On 15th February 1996, just after 8pm, the Sea Empress was on its way to the Texaco oil refinery near Pembroke when it became grounded on mid-channel rocks at St. Ann’s Head, at the entrance of the Milford Haven Waterway in Pembrokeshire. The supertanker was loaded with more than 130,000 tonnes of crude oil. (3)
In the next week, 72,000 tonnes of Forties blend crude oil and 480 tonnes of heavy fuel oil spilled in the sea, within Pembrokeshire Coast National Park: it was one of Britain’s worst environmental disasters. Around 15,000 tonnes of emulsified oil came ashore along 200km of coastline. (4)
The wind speeds at the time of the accident prevented from starting at-sea recovery operations at the initial stage of the spill. The vessels deployed then were only able to recover 3% of the oil. Chemical dispersants were also sprayed from aircrafts and used on beaches, especially around Tenby and at Skrinkle Haven. (4)
Thousands of sea birds died or were covered in oil on the shores, despite volunteer’s attempts to save as many as possible. The area was ecologically very rich, with 35 Sites of Special Scientific Interest (SSSIs), a Marine Nature Reserve and two potential European Special Areas of Conservation. (6) On February 27, more than 1,200 oiled birds were in treatment and 400 bodies have been found. Around 5,000 birds were still flying but partly oiled. (1) No matter the efforts of the volunteers, there was a very low survival rate among oiled birds. (6) Common scoter ducks were the main victims. Their population has since made a significant recovery. 100% of the intertidal fauna died during the oil spill. Hundreds of people, including volunteers, worked to attempt to rescue seabirds and clean up the 120 miles of contaminated coastline. It costed £60 million. (3)
The area was also very important for fishing and tourism. (6) Immediately after the disaster, a voluntary ban was taken by local fishermen. Controls were organized under the 1985 Food and Environment Protection Act (FEPA): the restrictions were removed bit by bit, when the controls showed that the species were not posing risks to consumers consumption. For fishes and crustacea, this took from 3 to 8 months. Intertidal mussels and oysters were the last one, with the ban being lifter 19 months after the oil spill (4). Local fishermen then received financial compensation for the lass of income. The main touristic beaches were sufficiently clean by Easter, nine weeks after the spill, allowing their use for tourists. (4)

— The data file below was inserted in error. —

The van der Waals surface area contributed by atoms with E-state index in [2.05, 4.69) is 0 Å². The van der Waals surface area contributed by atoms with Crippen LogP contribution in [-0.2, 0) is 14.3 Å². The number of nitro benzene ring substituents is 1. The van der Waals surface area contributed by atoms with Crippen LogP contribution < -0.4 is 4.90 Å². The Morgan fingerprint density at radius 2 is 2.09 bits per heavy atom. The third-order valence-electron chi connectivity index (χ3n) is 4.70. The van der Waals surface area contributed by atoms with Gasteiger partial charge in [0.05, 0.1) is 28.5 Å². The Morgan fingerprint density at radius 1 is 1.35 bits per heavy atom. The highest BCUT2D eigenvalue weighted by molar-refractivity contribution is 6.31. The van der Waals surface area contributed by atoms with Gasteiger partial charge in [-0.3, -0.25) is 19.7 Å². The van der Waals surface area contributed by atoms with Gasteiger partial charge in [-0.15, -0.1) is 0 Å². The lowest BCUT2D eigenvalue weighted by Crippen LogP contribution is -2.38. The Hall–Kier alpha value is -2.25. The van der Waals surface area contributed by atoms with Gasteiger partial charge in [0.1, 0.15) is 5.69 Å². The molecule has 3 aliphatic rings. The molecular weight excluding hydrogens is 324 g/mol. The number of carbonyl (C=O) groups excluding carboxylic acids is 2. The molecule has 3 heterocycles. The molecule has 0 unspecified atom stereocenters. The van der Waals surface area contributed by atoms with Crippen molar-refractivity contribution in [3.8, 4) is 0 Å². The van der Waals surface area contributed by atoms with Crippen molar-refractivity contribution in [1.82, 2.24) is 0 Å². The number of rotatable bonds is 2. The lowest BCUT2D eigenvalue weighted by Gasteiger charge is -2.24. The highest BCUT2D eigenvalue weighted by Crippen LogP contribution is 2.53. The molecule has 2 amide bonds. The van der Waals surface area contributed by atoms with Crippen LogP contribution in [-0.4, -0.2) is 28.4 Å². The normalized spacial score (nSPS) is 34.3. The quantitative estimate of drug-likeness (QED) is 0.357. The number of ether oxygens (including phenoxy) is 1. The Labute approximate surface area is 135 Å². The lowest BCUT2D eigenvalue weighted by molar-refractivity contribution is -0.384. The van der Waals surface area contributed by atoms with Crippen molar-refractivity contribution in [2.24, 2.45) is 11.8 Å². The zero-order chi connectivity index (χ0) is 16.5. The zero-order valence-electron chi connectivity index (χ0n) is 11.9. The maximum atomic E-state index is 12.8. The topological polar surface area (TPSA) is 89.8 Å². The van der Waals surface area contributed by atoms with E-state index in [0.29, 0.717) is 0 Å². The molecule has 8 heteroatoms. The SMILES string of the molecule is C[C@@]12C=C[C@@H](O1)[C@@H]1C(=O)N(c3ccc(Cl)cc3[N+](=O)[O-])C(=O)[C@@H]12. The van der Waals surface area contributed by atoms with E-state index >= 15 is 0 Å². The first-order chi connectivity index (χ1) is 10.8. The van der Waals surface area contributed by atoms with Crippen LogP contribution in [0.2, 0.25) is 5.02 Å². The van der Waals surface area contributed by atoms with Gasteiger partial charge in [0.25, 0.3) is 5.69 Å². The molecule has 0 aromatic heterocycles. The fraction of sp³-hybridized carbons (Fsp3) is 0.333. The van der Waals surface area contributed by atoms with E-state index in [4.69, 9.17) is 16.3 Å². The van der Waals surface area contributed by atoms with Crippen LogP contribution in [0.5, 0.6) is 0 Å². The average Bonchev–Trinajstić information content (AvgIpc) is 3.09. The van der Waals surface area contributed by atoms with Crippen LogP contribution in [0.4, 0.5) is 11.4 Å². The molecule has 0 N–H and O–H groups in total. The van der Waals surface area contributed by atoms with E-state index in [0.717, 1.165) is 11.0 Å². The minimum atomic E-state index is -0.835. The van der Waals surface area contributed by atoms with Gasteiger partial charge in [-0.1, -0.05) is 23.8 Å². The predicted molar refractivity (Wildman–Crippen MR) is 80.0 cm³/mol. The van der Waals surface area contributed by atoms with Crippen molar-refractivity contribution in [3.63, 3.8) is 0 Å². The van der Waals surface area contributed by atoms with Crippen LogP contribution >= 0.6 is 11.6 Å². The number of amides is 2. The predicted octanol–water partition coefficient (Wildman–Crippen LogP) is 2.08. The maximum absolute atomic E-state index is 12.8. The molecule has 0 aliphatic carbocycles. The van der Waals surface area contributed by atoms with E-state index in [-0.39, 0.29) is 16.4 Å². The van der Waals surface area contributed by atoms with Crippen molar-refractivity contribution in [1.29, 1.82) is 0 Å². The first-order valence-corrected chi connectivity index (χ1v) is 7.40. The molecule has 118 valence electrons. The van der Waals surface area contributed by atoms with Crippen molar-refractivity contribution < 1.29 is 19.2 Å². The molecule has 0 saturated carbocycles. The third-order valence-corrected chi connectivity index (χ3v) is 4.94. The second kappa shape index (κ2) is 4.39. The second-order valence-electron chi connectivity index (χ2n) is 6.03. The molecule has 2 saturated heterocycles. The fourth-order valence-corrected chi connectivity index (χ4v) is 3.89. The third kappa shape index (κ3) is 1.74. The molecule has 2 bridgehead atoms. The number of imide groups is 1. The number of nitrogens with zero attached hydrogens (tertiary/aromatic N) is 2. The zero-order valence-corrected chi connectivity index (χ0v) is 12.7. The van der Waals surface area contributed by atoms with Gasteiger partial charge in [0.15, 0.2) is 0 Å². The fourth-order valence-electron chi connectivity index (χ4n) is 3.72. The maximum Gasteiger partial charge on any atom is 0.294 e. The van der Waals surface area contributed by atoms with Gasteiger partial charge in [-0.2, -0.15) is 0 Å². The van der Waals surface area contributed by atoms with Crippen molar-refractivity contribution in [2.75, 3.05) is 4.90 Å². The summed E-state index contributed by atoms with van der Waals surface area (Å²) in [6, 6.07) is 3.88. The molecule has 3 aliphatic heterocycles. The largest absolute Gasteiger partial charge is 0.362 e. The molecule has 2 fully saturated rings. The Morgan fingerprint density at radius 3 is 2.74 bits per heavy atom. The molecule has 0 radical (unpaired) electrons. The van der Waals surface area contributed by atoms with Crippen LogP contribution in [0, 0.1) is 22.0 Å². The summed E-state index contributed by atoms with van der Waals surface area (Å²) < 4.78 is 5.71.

While the oil spill was considered one of the biggest worldwide, different sources affirmed the consequences were not as bad as they could have been. (3,4,6) According to Jon Moore, an Environmental Consultant specialized in oil spill, "it was lucky that the majority of it went outside of the Haven, where there's lots more wave action and water movement to break it up." "We really didn't find effects much beyond six or seven years after the spill, you'd struggle to find any effects now but bird population is possibly the exception." (3). Other point that it was thanks to how cold the spring of 1996 was, so feeding activity were reduced at the time of the oil spill. (4) It also happened at a period without many tourists and with a very low presence of wildlife species, that were either inactive or had already migrated. To finish, it was also due to the combination of the emergency response with chemical dispersants, the wind direction and the type of oil that made that only a relatively small volume of oil reached the coastline. (6)
The initial cause of the accident was identified as a pilot error, combined with poor weather. (6, 3) However, three years after the spilling, in January 1999, the Milford Haven Port Authority (MHPA) was fined a record £4m after pleading guilty to the offence of causing pollution under the Water Resources Act 1991. The MHPA was also required to pay a further £825,000 prosecution costs by agreement. “The judge said the Sea Empress had run aground because of the "careless" navigation of a port authority pilot, who had never before attempted to take a vessel of similar size into the harbour close to low tide. "The pilot was put in a position by the port authority where he could make an error of navigation," he said.” For Friends of the Earth, this was not enough and the pressure group was still considering whether to launch a private prosecution against the Department of Transport. (9)
This disaster also led to the introduction of a national Port Marine Safety Code, to prevent the same thing from happening again. (3). Related disasters are: Braer – Another single-hulled oil tanker which ran aground off the Shetland Islands in 1993 spilling 56,000 tonnes of oil; the famous Torrey Canyon that ran aground between the Scilly Islands and Land's End en route to Milford Haven; the MT Haven – (formerly known as Amoco Milford Haven) which sank off the coast of Genoa, Italy in 1991.
After being repaired and several changes of name, the Sea Empress was finally scrapped in 2012 in Chittagong.